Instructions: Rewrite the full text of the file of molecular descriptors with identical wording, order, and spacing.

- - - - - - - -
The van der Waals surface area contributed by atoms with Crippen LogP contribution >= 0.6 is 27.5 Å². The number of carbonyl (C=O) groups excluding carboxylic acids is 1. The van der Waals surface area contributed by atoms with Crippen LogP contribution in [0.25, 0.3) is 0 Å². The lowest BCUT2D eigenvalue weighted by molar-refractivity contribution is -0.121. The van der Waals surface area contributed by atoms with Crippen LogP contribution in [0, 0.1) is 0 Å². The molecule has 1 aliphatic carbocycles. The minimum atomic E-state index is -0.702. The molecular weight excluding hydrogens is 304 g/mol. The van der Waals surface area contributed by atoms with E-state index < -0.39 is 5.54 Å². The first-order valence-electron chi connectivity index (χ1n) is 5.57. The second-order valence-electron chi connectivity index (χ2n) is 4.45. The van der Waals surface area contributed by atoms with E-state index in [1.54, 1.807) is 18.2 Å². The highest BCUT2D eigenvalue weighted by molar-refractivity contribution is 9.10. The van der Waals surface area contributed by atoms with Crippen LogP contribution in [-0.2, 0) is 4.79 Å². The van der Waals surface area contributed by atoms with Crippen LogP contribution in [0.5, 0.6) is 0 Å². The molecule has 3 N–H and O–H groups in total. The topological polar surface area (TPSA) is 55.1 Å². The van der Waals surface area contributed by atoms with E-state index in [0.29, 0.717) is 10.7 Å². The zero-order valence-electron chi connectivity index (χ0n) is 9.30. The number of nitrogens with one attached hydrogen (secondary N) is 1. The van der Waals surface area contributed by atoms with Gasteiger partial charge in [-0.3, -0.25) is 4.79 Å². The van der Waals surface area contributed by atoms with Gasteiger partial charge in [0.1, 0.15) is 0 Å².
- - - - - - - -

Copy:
The van der Waals surface area contributed by atoms with Crippen LogP contribution >= 0.6 is 27.5 Å². The number of carbonyl (C=O) groups excluding carboxylic acids is 1. The van der Waals surface area contributed by atoms with Crippen LogP contribution in [0.25, 0.3) is 0 Å². The lowest BCUT2D eigenvalue weighted by molar-refractivity contribution is -0.121. The van der Waals surface area contributed by atoms with Crippen LogP contribution in [0, 0.1) is 0 Å². The molecule has 1 aliphatic carbocycles. The minimum atomic E-state index is -0.702. The molecular weight excluding hydrogens is 304 g/mol. The van der Waals surface area contributed by atoms with E-state index < -0.39 is 5.54 Å². The first-order valence-electron chi connectivity index (χ1n) is 5.57. The second-order valence-electron chi connectivity index (χ2n) is 4.45. The van der Waals surface area contributed by atoms with E-state index in [1.54, 1.807) is 18.2 Å². The highest BCUT2D eigenvalue weighted by molar-refractivity contribution is 9.10. The van der Waals surface area contributed by atoms with Crippen LogP contribution in [-0.2, 0) is 4.79 Å². The van der Waals surface area contributed by atoms with Crippen LogP contribution in [0.5, 0.6) is 0 Å². The molecule has 3 N–H and O–H groups in total. The topological polar surface area (TPSA) is 55.1 Å². The van der Waals surface area contributed by atoms with E-state index in [0.29, 0.717) is 10.7 Å². The zero-order valence-electron chi connectivity index (χ0n) is 9.30. The number of nitrogens with one attached hydrogen (secondary N) is 1. The van der Waals surface area contributed by atoms with Gasteiger partial charge in [-0.3, -0.25) is 4.79 Å². The van der Waals surface area contributed by atoms with Gasteiger partial charge in [0.1, 0.15) is 0 Å².